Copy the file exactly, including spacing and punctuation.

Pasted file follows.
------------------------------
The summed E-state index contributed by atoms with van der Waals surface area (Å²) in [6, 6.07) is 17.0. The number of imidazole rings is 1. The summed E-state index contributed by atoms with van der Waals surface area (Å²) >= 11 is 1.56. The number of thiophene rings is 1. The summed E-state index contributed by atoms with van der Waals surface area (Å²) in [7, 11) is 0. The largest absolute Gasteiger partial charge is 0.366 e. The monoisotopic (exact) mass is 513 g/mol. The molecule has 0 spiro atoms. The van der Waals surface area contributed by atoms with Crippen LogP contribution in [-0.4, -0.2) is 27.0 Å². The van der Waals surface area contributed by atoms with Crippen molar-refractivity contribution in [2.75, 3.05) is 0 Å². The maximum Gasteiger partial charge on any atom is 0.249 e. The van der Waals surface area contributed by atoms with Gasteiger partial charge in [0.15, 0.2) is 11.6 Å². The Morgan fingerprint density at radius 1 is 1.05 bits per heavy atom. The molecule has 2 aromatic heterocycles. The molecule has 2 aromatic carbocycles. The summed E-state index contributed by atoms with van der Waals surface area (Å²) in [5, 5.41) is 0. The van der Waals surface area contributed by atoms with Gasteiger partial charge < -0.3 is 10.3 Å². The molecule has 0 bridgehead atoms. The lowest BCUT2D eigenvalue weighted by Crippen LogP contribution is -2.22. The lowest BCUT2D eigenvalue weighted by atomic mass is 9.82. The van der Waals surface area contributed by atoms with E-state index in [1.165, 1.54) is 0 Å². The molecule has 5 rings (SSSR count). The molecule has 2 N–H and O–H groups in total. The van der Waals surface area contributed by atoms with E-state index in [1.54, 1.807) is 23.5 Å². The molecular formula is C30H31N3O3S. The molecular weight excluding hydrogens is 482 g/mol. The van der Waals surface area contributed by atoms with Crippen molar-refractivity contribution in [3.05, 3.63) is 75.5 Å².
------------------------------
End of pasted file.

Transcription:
The summed E-state index contributed by atoms with van der Waals surface area (Å²) in [6, 6.07) is 17.0. The number of imidazole rings is 1. The summed E-state index contributed by atoms with van der Waals surface area (Å²) >= 11 is 1.56. The number of thiophene rings is 1. The summed E-state index contributed by atoms with van der Waals surface area (Å²) in [7, 11) is 0. The largest absolute Gasteiger partial charge is 0.366 e. The monoisotopic (exact) mass is 513 g/mol. The molecule has 0 spiro atoms. The van der Waals surface area contributed by atoms with Crippen LogP contribution in [-0.4, -0.2) is 27.0 Å². The van der Waals surface area contributed by atoms with Crippen molar-refractivity contribution in [2.75, 3.05) is 0 Å². The maximum Gasteiger partial charge on any atom is 0.249 e. The van der Waals surface area contributed by atoms with Gasteiger partial charge in [0.15, 0.2) is 11.6 Å². The Morgan fingerprint density at radius 1 is 1.05 bits per heavy atom. The molecule has 2 aromatic heterocycles. The molecule has 2 aromatic carbocycles. The summed E-state index contributed by atoms with van der Waals surface area (Å²) in [5, 5.41) is 0. The van der Waals surface area contributed by atoms with Gasteiger partial charge < -0.3 is 10.3 Å². The molecule has 0 bridgehead atoms. The lowest BCUT2D eigenvalue weighted by Crippen LogP contribution is -2.22. The lowest BCUT2D eigenvalue weighted by atomic mass is 9.82. The van der Waals surface area contributed by atoms with E-state index in [1.165, 1.54) is 0 Å². The molecule has 5 rings (SSSR count). The molecule has 2 N–H and O–H groups in total. The van der Waals surface area contributed by atoms with E-state index in [1.54, 1.807) is 23.5 Å². The molecular formula is C30H31N3O3S. The molecular weight excluding hydrogens is 482 g/mol. The van der Waals surface area contributed by atoms with Crippen molar-refractivity contribution in [3.05, 3.63) is 75.5 Å².